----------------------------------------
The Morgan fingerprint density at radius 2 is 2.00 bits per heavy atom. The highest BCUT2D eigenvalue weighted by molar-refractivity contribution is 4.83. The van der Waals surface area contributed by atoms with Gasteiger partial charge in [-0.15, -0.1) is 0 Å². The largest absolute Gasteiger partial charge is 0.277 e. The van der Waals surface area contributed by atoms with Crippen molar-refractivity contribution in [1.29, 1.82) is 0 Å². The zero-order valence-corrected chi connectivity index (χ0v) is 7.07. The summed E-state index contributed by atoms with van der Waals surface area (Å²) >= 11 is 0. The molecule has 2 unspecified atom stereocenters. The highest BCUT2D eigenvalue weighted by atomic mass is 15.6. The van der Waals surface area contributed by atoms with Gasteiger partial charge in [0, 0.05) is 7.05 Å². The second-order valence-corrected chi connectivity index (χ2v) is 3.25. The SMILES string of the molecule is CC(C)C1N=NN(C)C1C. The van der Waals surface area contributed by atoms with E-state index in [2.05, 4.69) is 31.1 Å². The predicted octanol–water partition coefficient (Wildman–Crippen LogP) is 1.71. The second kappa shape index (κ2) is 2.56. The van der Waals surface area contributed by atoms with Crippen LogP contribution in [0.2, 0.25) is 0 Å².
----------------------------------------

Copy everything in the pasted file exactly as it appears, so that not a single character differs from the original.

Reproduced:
The Morgan fingerprint density at radius 2 is 2.00 bits per heavy atom. The highest BCUT2D eigenvalue weighted by molar-refractivity contribution is 4.83. The van der Waals surface area contributed by atoms with Gasteiger partial charge in [-0.15, -0.1) is 0 Å². The largest absolute Gasteiger partial charge is 0.277 e. The van der Waals surface area contributed by atoms with Crippen molar-refractivity contribution in [1.29, 1.82) is 0 Å². The zero-order valence-corrected chi connectivity index (χ0v) is 7.07. The summed E-state index contributed by atoms with van der Waals surface area (Å²) >= 11 is 0. The molecule has 2 unspecified atom stereocenters. The highest BCUT2D eigenvalue weighted by atomic mass is 15.6. The van der Waals surface area contributed by atoms with Gasteiger partial charge in [0, 0.05) is 7.05 Å². The second-order valence-corrected chi connectivity index (χ2v) is 3.25. The SMILES string of the molecule is CC(C)C1N=NN(C)C1C. The van der Waals surface area contributed by atoms with E-state index in [2.05, 4.69) is 31.1 Å². The predicted octanol–water partition coefficient (Wildman–Crippen LogP) is 1.71. The second kappa shape index (κ2) is 2.56. The van der Waals surface area contributed by atoms with Crippen LogP contribution in [0.2, 0.25) is 0 Å².